I was diagnosed in December 2014 with acute myeloid leukaemia (AML). To say that the bottom of my world fell out that day is a major understatement.
I had recently celebrated my 50th birthday – and apart from feeling extremely tired, a couple of gum infections, and a very strange pounding in my head – I had no idea that anything that serious was wrong with me.
In September 2014, I started to have what I called a pulsating in my neck – like I could hear my pulse in my head. My doctor thought it may be tinnitus and referred me to the ear, nose and throat clinic. I received an appointment through for December 2014. In the meanwhile, I had two gum infections and was becoming increasingly tired. Everything was an effort – walking to the shops, attempting my gym classes; everyday life was more difficult. I also had a few minor nosebleeds, and my vision was affected. I was on holiday at the time, but when I closed my eyes it was like I could still see the dark outline of the sun. I subsequently learnt that this was a bleed behind the eye due to the leukaemia.
After visiting my doctor on 9th December 2014 with my general feeling of malaise, a blood test was deemed necessary. Fortunately for me, there was a cancellation early the following morning at 9.10am.
I had my blood test, then went to work. Later that afternoon I was at home getting the Christmas tree down from the loft with my daughter when my mobile rang (4.30pm) – I left it. The house phone rang – I ignored that – I wanted to sort the tree out! Then again, my mobile rang, and my daughter made me answer it. It was my GP, and he said that he had a call from Bournemouth Hospital; they had my blood test results, I needed to go in immediately, and to take an overnight bag as I would be admitted for several days as I was anaemic.
We were in the hospital by 6.00pm – more bloods taken and discussions with the consultant – to be finally given the devastating news that I had acute myeloid leukaemia (AML) by 9.00pm. Chemotherapy was to begin as soon as all the tests had been completed to make sure I was strong enough to cope.
Nobody can prepare you for the journey that you are about to embark on! From the side effects of the chemo, the bone marrow biopsies, having your Hickman line inserted and removed (three times in total for me), a PICC line, and the total isolation, loneliness, despair and helplessness of the situation.
I am a single mother to two beautiful daughters who were 19 and 22 at the time of my diagnosis – the impact on them was massive. My youngest daughter was living and working abroad at the time and gave up her job to come home and help look after me alongside her sister. It was a total role reversal – naturally as a mother you do the parenting – but I was unable to do so anymore, and that was very hard for all three of us. Such a difficult, demanding, emotional and uncertain time.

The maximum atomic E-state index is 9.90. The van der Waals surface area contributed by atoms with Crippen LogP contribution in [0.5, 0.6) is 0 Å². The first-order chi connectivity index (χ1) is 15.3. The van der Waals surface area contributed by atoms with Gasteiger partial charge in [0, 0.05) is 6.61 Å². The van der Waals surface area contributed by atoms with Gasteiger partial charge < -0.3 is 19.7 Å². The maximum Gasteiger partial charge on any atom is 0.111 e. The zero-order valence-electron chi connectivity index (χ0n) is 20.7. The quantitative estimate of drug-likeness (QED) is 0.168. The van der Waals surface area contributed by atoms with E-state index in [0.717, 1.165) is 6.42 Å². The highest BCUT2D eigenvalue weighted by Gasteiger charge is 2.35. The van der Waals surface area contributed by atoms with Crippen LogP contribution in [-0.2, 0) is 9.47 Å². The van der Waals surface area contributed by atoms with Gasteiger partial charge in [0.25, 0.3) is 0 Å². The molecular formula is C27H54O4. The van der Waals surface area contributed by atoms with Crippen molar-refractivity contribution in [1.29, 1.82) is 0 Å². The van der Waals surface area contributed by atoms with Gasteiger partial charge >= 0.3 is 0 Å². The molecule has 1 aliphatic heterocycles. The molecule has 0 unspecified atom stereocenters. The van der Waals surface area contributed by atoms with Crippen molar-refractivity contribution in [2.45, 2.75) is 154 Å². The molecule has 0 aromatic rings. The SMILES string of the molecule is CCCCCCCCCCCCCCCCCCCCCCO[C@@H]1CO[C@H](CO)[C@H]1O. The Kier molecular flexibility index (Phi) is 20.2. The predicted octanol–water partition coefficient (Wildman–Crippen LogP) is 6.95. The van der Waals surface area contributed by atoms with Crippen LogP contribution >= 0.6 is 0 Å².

Sadly, I was diagnosed as being of high risk of relapse, so I would need a stem cell transplant. This took place in Southampton Hospital on May 20th 2015 – my new re-birthday. I received my new stem cells at approximately 6.30pm – my day zero, and my chance of survival.
I spent a total of 19 weeks and four days in hospital receiving treatment. I was euphoric at being discharged, home to my bed and familiar surroundings. Yet this was just the next important phase of my recovery.
Initially I had two appointments per week for the first month, then once a week and then once a fortnight, slowly diminishing the longer I got from my transplant. I am now on once every three months.
In the first 18 months post-transplant, life as I knew it was very much on hold. I was unable to mix with people, no shopping, no going out, as I had no immune system and normal coughs and colds could become life threatening for me.
Yet more isolation.
My hair began to grow back, and slowly my appetite began to return. I started to look and feel like my old self again, slowly resuming my life, albeit now with a totally different perspective.
Throughout the period after my stem cell transplant, my daughters and I regularly wrote to my donor, thanking them for saving my life. After the obligatory two years of anonymity with my donor, we finally met in September 2017 and we have become firm friends – she is my lifesaver!
The most special thing is that Annette, my donor, was a guest of honour at my daughter’s wedding last May (2018) and I was lucky enough to give my daughter away – a very special moment considering all that we had been through.
Annette and I have such a special bond; we message each other every day and we try to visit each other once a month despite living 150 miles apart. We are genetic twins.
I will be five years post-transplant on 20th May 2020. It is most certainly a very special day for us, as if it wasn’t for Annette, the fabulous doctors and nurses, I probably wouldn’t be alive to celebrate today.
Could you save someone’s life?
To join the stem cell register, head to: